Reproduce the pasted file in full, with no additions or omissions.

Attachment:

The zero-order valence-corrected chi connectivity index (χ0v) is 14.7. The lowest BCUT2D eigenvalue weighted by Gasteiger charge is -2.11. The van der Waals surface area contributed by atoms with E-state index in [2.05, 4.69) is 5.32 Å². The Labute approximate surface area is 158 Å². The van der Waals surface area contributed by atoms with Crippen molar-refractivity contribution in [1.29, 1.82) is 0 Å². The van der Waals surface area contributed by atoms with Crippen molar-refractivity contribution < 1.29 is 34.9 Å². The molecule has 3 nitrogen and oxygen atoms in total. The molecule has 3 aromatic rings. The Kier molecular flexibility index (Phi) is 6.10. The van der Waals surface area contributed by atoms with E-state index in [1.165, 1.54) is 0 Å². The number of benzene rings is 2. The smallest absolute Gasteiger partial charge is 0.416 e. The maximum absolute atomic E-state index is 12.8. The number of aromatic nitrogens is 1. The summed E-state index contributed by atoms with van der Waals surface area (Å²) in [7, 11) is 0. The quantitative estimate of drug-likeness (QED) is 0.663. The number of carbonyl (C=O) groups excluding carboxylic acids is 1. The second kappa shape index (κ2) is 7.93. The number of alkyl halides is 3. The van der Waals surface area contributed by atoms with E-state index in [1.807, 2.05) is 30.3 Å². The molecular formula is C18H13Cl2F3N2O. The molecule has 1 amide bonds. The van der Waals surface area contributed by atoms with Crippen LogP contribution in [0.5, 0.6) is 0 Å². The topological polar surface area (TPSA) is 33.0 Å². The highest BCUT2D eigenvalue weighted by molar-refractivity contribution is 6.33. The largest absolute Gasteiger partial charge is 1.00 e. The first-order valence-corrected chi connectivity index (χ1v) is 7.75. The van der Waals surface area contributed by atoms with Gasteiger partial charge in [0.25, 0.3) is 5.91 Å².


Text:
The zero-order valence-corrected chi connectivity index (χ0v) is 14.7. The lowest BCUT2D eigenvalue weighted by Gasteiger charge is -2.11. The van der Waals surface area contributed by atoms with E-state index in [2.05, 4.69) is 5.32 Å². The Labute approximate surface area is 158 Å². The van der Waals surface area contributed by atoms with Crippen molar-refractivity contribution in [1.29, 1.82) is 0 Å². The van der Waals surface area contributed by atoms with Crippen molar-refractivity contribution < 1.29 is 34.9 Å². The molecule has 3 nitrogen and oxygen atoms in total. The molecule has 3 aromatic rings. The Kier molecular flexibility index (Phi) is 6.10. The van der Waals surface area contributed by atoms with E-state index in [1.165, 1.54) is 0 Å². The number of benzene rings is 2. The smallest absolute Gasteiger partial charge is 0.416 e. The maximum absolute atomic E-state index is 12.8. The number of aromatic nitrogens is 1. The summed E-state index contributed by atoms with van der Waals surface area (Å²) in [7, 11) is 0. The quantitative estimate of drug-likeness (QED) is 0.663. The number of carbonyl (C=O) groups excluding carboxylic acids is 1. The second kappa shape index (κ2) is 7.93. The number of alkyl halides is 3. The van der Waals surface area contributed by atoms with E-state index in [1.807, 2.05) is 30.3 Å². The molecular formula is C18H13Cl2F3N2O. The molecule has 1 amide bonds. The van der Waals surface area contributed by atoms with Crippen LogP contribution in [0.5, 0.6) is 0 Å². The topological polar surface area (TPSA) is 33.0 Å². The highest BCUT2D eigenvalue weighted by molar-refractivity contribution is 6.33. The largest absolute Gasteiger partial charge is 1.00 e. The first-order valence-corrected chi connectivity index (χ1v) is 7.75. The van der Waals surface area contributed by atoms with Gasteiger partial charge in [0.25, 0.3) is 5.91 Å².